explained Gadgets

All about AirTag, Apple’s native tracking device for the absent-minded

Apple’s AirTag viewed from front and from back. The front has a personalised engraving in the form of an emoji.   | Photo Credit: Apple Inc

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A year after Apple’s accidental slip-of-the-digital-tongue wherein the world got to know of the existence of their own unreleased tracking device AirTag, the official and absolutely-purposeful announcement of the same device took place at the virtual Apple Special ‘Spring Loaded’ Event on April 20.

The AirTag is the next step of Apple’s move into the smart-home and lifestyle spaces within technology and, yes, this is officially Apple’s least expensive gadget. This accessory is also the direct competitor of Tile, Samsung’s Galaxy SmartTag+ and homegrown Vaya’s Lynk.

Read More | Apple Special Event ‘Spring Loaded’: New iMacs and iPad Pro, Apple TV 4K, AirTag and purple iPhone 12's

Small (enough to fit neatly in the palm of your hand) and elegantly designed, AirTag helps keep track of and find paired items with Apple’s Find My app, and is powered by the native U1 chipset. It is also IP67 water- and dust-resistant. When activated, AirTag taps into Apple’s global Find My network and can help locate a lost item, all while claiming to keep location data private and anonymous with end-to-end encryption. Setting up AirTag is similar to that of AirPods; one can bring the device close to the iPhone, iPad or iPod Touch and the devices will connect.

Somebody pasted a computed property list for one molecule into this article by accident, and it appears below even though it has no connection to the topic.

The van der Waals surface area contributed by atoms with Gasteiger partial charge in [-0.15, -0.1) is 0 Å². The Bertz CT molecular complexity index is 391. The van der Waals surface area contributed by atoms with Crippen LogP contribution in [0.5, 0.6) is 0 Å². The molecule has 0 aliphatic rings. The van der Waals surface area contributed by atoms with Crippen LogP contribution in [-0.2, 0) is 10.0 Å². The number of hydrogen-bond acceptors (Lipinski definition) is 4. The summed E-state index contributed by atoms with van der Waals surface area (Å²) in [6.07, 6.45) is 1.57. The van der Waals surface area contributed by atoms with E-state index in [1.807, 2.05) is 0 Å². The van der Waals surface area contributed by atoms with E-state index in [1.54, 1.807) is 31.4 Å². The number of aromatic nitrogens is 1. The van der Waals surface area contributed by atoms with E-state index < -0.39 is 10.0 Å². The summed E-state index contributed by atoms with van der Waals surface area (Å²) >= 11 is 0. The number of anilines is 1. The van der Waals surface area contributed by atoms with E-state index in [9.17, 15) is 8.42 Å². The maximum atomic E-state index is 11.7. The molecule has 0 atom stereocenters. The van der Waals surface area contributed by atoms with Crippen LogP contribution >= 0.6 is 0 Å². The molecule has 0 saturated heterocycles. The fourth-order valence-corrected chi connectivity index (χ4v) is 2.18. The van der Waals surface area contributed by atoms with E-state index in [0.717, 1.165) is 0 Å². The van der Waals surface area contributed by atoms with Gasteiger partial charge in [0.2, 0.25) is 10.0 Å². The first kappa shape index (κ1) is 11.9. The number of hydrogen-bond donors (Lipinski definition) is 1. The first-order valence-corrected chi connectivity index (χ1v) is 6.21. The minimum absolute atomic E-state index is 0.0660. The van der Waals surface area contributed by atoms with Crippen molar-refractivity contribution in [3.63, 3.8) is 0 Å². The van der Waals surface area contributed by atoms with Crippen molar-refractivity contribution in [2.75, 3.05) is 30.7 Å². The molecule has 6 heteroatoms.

A simple setup magically connects AirTag with iPhone, iPad, or iPod Touch.

A simple setup magically connects AirTag with iPhone, iPad, or iPod Touch.   | Photo Credit: Apple Inc

When a personal item – by then attached to a paired AirTag – is lost, a built-in speaker plays sounds to help locate the item. AirTag claims to have a year of battery life so there is a removable cover which makes it easy for users to replace the battery.

What is ultra wideband technology?

AirTag’s central technology is ultra wideband – for Precision Finding – better known as ‘radio tech of the future’. Taking footing in both Apple and Android ecosystems, ultra wideband (UWB) technology is available in the iPhone 11 and 12 series and Samsung Galaxy’s Note 20 Ultra 5G. This technology frees users from wires and enables wireless connection of multiple devices for transmission of video, audio and other high bandwidth data.

In the case of Precision Finding…
  • UWB is the core of AirTag’s Precision Finding. All this in mind, as a user moves to find a lost item paired with AirTag, Precision Finding fuses input from the camera, ARKit, accelerometer, and gyroscope, and then will guide them to AirTag using a combination of sound, haptics, and visual feedback.
  • AirTag includes support for the accessibility features built into iOS. Precision Finding uses VoiceOver, too, and can direct blind or visually-impaired users towards AirTag with directions such as, ‘AirTag is 4 feet away on your right.’

UWB employs pulses – often at 2-nanosecond intervals – at a low density of power (usually less than 1 milliWatt), lower than that of Wi-Fi, Bluetooth and GPS (global positioning systems). According to the United States’ Federal Communications Commission, a UWB device is any device with a -10 decibels fractional bandwidth that is greater than 20% or occupying at least 500 MHz of the typical 3.1 to 10.6 GHz spectrum. Meanwhile, most narrowband systems (such as Wi-Fi) occupy less than 10% of the center frequency bandwidth, and are transmitted at far greater power levels.